Seventy years ago on this day, Robert Nesta "Bob" Marley was born in Nine Mile, Saint Ann Parish, Jamaica.
He would grow up to become one of the most legendary and revered musicians of all time.
It's probably safe to say there's not a single person out there who hasn't heard of Bob Marley. His smiling face is featured on murals across the world, and his music continues to bring joy to people of all races, nationalities and creeds.
Sadly, Marley died of cancer in 1981, but by that time he'd already been immortalized through his songs, deeds and world views. His music spreads a timeless message of hope, love, peace, tolerance and solidarity.
Yet despite the peaceful sentiments of his songs, Marley's life was often consumed by violence.
In 1976, at the height of Marley's popularity, the streets of Jamaica were a war zone. The island's two political parties, the People's National Party (PNP) and the Jamaican Labour Party (JLP), were entangled in a deadly conflict.
In order to appease the warring parties, Prime Minister Michael Manley organized a free concert called Smile Jamaica, which was to be headlined by Bob Marley and the Wailers.
Marley wanted it to be a nonpartisan, completely apolitical event. He didn't want to be seen as supporting either party but simply wanted to perform for his people.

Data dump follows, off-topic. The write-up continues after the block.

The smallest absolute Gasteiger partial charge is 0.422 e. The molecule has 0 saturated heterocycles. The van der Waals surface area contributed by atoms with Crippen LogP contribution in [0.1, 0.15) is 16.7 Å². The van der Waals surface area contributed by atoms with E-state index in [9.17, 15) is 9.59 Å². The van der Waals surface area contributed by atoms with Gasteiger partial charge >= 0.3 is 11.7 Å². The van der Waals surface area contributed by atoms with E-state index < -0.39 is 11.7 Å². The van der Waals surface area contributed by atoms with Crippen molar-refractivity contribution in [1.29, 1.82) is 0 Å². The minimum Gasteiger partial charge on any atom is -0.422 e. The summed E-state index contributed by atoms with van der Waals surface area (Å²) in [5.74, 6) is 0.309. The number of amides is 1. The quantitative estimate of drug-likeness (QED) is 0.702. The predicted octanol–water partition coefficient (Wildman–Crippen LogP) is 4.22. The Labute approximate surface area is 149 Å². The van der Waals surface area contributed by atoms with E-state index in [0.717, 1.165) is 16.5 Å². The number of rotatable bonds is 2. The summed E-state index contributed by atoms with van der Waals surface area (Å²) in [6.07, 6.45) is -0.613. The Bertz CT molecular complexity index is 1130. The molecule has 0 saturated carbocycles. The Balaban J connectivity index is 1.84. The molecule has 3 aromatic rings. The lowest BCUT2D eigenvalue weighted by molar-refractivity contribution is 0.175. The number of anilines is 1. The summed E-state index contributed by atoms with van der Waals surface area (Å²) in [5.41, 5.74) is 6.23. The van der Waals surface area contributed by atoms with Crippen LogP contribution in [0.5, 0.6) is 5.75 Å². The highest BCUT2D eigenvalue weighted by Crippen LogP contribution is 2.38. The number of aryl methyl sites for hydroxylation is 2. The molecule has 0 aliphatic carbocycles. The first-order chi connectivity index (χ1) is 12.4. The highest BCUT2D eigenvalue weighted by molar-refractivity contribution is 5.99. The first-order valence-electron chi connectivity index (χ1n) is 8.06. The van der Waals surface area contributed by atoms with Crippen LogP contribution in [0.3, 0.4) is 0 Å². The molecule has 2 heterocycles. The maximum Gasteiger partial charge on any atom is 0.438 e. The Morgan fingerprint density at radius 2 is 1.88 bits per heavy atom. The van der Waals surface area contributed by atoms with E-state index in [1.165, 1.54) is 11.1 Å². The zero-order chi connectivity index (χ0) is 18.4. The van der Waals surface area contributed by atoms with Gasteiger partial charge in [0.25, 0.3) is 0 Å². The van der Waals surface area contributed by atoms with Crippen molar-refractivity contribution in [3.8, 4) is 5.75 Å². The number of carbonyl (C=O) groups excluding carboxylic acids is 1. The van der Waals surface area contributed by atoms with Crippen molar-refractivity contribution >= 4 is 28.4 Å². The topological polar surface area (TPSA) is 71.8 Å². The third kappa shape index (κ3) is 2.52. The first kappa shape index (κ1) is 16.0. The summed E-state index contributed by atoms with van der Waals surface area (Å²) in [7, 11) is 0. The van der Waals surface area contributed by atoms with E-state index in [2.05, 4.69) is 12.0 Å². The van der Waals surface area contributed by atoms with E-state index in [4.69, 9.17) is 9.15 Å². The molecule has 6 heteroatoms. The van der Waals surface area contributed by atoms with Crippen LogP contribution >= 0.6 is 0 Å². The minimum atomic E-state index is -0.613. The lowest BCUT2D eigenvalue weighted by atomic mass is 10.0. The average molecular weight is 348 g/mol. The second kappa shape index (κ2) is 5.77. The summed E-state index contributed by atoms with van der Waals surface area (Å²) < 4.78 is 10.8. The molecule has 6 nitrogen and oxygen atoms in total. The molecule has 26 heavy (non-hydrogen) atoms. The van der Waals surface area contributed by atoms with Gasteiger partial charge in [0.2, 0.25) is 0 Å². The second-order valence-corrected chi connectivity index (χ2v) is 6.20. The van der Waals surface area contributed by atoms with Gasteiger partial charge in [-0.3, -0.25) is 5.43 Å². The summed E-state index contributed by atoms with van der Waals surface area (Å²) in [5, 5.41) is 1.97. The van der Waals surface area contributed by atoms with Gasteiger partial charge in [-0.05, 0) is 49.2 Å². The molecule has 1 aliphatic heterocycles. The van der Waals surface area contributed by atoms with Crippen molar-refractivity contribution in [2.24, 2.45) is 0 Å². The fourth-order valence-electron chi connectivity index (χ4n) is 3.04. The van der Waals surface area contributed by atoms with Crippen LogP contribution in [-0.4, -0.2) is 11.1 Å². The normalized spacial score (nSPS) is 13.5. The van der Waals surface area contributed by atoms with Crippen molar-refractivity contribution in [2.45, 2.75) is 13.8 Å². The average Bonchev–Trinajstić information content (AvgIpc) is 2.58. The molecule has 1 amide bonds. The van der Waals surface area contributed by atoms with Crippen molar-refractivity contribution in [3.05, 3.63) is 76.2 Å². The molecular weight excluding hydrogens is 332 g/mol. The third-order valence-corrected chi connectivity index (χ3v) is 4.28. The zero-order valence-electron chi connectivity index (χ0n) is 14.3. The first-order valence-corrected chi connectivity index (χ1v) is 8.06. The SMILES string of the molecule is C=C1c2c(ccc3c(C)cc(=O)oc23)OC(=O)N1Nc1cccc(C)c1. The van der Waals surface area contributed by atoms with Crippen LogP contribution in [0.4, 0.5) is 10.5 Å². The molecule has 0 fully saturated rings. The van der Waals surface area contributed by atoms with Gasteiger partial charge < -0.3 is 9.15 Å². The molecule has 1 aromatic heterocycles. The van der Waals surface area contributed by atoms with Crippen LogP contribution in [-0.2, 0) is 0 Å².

In spite of his intentions, it was evident that some people felt the concert signified Marley was endorsing Manley and his party, the PNP. It didn't help that the concert was being held in conjunction with impending elections.
Whether he liked it or not, Marley was an inherently political individual. People wanted him on their side, as he'd become a prominent public figure and an international sensation. Not to mention, his music and philosophy seemed to espouse the socialist ideology of the PNP.
He was a man who rejected money and worldly possessions, yet the JLP was directly associated with the United States and capitalism. Consequently, the free concert angered many people on the side of the JLP.
Just days before the concert, gunmen attacked Marley's home, and he was shot in the upper arm. Doctors warned him that removing the bullet might cause him to lose control of his fingers. Thus, the bullet would remain in his arm for the rest of his life. Marley couldn't imagine a world in which he wasn't able to play instruments.
Marley refused to be deterred by this violent incident, and two days later, on Dec. 5, he delivered an inspired performance before 80,000 people. It was one of the most monumental shows of his career.
When asked why he still played the concert after getting shot, Bob righteously stated,
The people who are trying to make this world worse aren't taking a day off. How can I?
The Smile Jamaica concert and the events that led up to it helped inspire one of Marley's most radical and revolutionary albums, Exodus.
Happy birthday, Bob! Thanks for the music and the message.